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Litanies of Dutch Battery

Book in the rack!

For reasons seemed obvious to me, writing a book was an ostentatious indulgence. Translating another had to be an impossibility. Yet it happened, thanks to an improbable sequence of events and to internet.

P.K. had given a recco on account of our shared heritage of Kochi nativity. Sreekumar brought the book on a return trip from India. Upon reading the article here, Sunil asked about the English version, prompting a few exchange of emails between myself and N.S. Madhavan's friend Rizio. Fortunately Madhavan was visiting a writers' haunt in Ghent, New York. We spoke about Kochi and other things during the long ride to Philly. I played Billy Joel's New York state of mind in the car, which could as well have been Kochi state of mind!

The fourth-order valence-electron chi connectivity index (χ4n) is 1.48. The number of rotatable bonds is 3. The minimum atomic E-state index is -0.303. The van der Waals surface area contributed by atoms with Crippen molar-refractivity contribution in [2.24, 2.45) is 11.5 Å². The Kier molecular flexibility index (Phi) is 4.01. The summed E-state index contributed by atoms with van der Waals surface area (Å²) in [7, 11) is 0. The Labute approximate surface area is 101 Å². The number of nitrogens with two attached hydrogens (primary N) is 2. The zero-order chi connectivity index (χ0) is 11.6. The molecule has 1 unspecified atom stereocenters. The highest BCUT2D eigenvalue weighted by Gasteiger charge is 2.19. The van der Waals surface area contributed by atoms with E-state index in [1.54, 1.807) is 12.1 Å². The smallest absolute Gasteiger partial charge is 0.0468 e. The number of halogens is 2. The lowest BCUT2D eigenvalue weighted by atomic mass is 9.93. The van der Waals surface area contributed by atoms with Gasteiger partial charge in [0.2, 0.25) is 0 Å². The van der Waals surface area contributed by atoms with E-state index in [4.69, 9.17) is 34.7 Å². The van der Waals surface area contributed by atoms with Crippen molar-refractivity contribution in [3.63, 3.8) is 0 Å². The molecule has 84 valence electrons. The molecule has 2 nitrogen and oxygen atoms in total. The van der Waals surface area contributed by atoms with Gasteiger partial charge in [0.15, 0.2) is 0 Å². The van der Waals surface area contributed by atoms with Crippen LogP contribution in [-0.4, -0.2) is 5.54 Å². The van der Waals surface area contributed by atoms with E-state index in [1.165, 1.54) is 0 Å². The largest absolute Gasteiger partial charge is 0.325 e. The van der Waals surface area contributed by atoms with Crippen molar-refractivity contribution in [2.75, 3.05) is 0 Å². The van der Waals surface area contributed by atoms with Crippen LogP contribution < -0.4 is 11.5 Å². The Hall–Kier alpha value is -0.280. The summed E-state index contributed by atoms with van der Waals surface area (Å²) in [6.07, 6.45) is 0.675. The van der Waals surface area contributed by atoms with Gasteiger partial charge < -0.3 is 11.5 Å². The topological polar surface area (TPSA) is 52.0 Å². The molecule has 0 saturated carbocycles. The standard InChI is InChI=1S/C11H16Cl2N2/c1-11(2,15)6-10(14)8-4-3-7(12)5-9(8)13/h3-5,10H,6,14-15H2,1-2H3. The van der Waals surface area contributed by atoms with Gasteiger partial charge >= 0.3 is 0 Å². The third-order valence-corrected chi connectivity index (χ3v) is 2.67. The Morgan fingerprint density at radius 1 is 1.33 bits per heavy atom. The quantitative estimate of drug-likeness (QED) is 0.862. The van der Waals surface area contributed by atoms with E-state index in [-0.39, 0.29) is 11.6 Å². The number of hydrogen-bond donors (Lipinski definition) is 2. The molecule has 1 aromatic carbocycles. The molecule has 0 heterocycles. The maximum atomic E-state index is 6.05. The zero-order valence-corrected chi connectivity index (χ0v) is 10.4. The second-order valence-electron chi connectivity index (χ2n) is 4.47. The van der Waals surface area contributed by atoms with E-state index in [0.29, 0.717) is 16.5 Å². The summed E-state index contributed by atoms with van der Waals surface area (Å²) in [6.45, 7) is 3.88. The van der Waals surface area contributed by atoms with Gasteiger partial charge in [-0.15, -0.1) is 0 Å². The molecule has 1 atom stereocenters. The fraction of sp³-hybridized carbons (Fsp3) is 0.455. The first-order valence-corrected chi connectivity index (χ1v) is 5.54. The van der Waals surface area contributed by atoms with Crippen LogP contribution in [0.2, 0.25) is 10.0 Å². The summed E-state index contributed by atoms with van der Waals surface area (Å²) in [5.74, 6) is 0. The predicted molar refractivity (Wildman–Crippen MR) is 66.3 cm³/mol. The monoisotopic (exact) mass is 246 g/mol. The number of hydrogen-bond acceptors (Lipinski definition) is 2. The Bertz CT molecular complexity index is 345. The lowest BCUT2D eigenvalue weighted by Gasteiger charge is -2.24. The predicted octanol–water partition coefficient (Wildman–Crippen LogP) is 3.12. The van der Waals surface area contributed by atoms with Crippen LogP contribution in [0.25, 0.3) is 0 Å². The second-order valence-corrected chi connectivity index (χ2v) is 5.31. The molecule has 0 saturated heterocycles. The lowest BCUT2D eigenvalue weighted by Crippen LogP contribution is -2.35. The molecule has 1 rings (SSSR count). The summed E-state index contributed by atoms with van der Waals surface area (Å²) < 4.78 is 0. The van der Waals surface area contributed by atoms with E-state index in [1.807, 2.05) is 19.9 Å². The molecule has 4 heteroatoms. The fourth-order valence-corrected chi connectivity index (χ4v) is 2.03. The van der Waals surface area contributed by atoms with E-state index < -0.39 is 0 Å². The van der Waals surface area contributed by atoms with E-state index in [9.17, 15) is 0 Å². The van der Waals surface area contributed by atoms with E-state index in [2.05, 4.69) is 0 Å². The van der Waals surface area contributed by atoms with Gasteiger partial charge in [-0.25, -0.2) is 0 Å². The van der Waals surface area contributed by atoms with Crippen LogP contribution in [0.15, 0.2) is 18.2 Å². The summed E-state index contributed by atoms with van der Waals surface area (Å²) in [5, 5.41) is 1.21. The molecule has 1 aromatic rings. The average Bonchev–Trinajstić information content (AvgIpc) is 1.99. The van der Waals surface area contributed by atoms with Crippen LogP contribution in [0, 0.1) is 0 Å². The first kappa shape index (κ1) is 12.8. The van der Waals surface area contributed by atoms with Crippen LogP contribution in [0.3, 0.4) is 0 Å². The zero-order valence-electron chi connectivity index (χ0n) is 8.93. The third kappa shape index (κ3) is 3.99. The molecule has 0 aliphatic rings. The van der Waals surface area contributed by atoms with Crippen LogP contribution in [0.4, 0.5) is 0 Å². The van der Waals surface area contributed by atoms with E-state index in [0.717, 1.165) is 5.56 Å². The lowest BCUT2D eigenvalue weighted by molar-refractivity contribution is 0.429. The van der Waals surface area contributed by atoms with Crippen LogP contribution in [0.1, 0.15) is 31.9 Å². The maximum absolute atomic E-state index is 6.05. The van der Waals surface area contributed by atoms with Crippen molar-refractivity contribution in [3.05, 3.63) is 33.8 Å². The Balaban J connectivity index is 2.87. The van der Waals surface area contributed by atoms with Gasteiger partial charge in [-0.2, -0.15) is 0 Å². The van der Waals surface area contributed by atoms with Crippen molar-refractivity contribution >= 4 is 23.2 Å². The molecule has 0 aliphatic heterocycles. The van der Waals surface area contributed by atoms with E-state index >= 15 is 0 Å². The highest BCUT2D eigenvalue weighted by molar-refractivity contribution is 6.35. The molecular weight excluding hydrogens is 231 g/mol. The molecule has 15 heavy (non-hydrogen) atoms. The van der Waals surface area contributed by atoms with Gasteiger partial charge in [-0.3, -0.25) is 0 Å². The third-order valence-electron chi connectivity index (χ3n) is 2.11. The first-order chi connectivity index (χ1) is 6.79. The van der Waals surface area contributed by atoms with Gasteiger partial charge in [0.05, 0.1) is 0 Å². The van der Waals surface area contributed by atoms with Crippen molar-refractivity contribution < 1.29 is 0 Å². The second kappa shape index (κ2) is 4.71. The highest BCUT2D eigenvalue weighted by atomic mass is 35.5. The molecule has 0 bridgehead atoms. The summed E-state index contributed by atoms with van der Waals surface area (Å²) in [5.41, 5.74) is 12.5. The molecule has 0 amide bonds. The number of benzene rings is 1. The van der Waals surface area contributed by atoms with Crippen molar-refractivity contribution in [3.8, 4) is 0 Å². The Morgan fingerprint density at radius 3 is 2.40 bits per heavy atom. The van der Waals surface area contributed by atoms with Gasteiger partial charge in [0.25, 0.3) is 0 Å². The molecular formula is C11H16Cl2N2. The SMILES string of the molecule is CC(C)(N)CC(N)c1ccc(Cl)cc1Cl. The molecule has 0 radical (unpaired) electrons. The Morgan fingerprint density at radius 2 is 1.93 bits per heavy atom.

Kochi has a much shorter and recent history, unlike the narrative of ancient India. The ports of Kochi have always welcomed visitors from distant shores and made them her own. The human landscape around the small town of Kochi showed a microcosm of the world. You could travel a few miles to see Jews, descendants of the Dutch, French, Portuguese, the English and Central Asians moving about in their own natural habitats. Hindus who fled from persecution by the Portuguese in Goa and tradesmen from north, as far as Kutch have added to the texture.
The fast pace of turns in history have given them the gift of endearing ideosyncracy, all the while being ruthless observors of life - this is on show with full force in their language, which has a unique rhythm and cadence.

Translating that is a hard act to follow. Nevertheless, here it is.

N.S. Madhavan is a significant writer from India with an uncanny sense of history whose genius will guide you to rare insights into the Indian mind.

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